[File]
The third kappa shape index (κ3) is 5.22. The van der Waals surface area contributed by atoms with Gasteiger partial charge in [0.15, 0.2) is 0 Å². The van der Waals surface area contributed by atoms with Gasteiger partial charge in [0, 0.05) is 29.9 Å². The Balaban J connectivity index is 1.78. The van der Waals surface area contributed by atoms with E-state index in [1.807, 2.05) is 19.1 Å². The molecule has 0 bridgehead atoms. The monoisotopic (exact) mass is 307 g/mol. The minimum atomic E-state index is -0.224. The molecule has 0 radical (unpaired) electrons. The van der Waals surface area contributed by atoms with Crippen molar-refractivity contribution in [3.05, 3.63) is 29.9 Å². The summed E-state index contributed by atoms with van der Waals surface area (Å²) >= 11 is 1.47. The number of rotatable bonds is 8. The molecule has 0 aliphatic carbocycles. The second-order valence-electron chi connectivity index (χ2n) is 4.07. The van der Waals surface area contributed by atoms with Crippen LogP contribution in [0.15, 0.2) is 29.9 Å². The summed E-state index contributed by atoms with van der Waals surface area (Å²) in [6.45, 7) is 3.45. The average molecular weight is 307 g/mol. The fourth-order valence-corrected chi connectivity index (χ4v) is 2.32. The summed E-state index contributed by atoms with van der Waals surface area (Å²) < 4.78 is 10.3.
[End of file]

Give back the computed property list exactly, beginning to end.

The third kappa shape index (κ3) is 5.22. The van der Waals surface area contributed by atoms with Gasteiger partial charge in [0.15, 0.2) is 0 Å². The van der Waals surface area contributed by atoms with Gasteiger partial charge in [0, 0.05) is 29.9 Å². The Balaban J connectivity index is 1.78. The van der Waals surface area contributed by atoms with E-state index in [1.807, 2.05) is 19.1 Å². The molecule has 0 bridgehead atoms. The monoisotopic (exact) mass is 307 g/mol. The minimum atomic E-state index is -0.224. The molecule has 0 radical (unpaired) electrons. The van der Waals surface area contributed by atoms with Crippen molar-refractivity contribution in [3.05, 3.63) is 29.9 Å². The summed E-state index contributed by atoms with van der Waals surface area (Å²) >= 11 is 1.47. The number of rotatable bonds is 8. The molecule has 0 aliphatic carbocycles. The second-order valence-electron chi connectivity index (χ2n) is 4.07. The van der Waals surface area contributed by atoms with Crippen LogP contribution in [0.15, 0.2) is 29.9 Å². The summed E-state index contributed by atoms with van der Waals surface area (Å²) in [6.45, 7) is 3.45. The average molecular weight is 307 g/mol. The fourth-order valence-corrected chi connectivity index (χ4v) is 2.32. The summed E-state index contributed by atoms with van der Waals surface area (Å²) < 4.78 is 10.3.